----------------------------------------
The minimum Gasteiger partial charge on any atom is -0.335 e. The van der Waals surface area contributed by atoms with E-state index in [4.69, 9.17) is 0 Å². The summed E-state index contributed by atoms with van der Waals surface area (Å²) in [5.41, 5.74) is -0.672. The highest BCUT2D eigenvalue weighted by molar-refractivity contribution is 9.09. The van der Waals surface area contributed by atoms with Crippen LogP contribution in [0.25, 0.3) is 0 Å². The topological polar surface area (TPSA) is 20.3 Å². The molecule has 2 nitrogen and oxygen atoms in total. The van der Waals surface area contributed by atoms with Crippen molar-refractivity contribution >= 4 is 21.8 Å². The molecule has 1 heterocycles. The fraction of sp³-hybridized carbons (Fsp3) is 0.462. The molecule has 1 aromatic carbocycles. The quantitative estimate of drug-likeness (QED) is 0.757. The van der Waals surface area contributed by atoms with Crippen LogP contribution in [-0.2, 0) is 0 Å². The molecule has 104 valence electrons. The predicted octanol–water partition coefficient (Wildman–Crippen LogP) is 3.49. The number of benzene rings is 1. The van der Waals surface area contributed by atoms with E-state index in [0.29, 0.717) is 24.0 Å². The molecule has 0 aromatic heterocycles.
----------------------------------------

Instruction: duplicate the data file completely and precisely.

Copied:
The minimum Gasteiger partial charge on any atom is -0.335 e. The van der Waals surface area contributed by atoms with E-state index in [4.69, 9.17) is 0 Å². The summed E-state index contributed by atoms with van der Waals surface area (Å²) in [5.41, 5.74) is -0.672. The highest BCUT2D eigenvalue weighted by molar-refractivity contribution is 9.09. The van der Waals surface area contributed by atoms with Crippen LogP contribution in [0.25, 0.3) is 0 Å². The topological polar surface area (TPSA) is 20.3 Å². The molecule has 2 nitrogen and oxygen atoms in total. The van der Waals surface area contributed by atoms with Crippen molar-refractivity contribution >= 4 is 21.8 Å². The molecule has 1 heterocycles. The fraction of sp³-hybridized carbons (Fsp3) is 0.462. The molecule has 1 aromatic carbocycles. The quantitative estimate of drug-likeness (QED) is 0.757. The van der Waals surface area contributed by atoms with Crippen LogP contribution in [-0.2, 0) is 0 Å². The molecule has 104 valence electrons. The predicted octanol–water partition coefficient (Wildman–Crippen LogP) is 3.49. The number of benzene rings is 1. The van der Waals surface area contributed by atoms with E-state index in [0.29, 0.717) is 24.0 Å². The molecule has 0 aromatic heterocycles.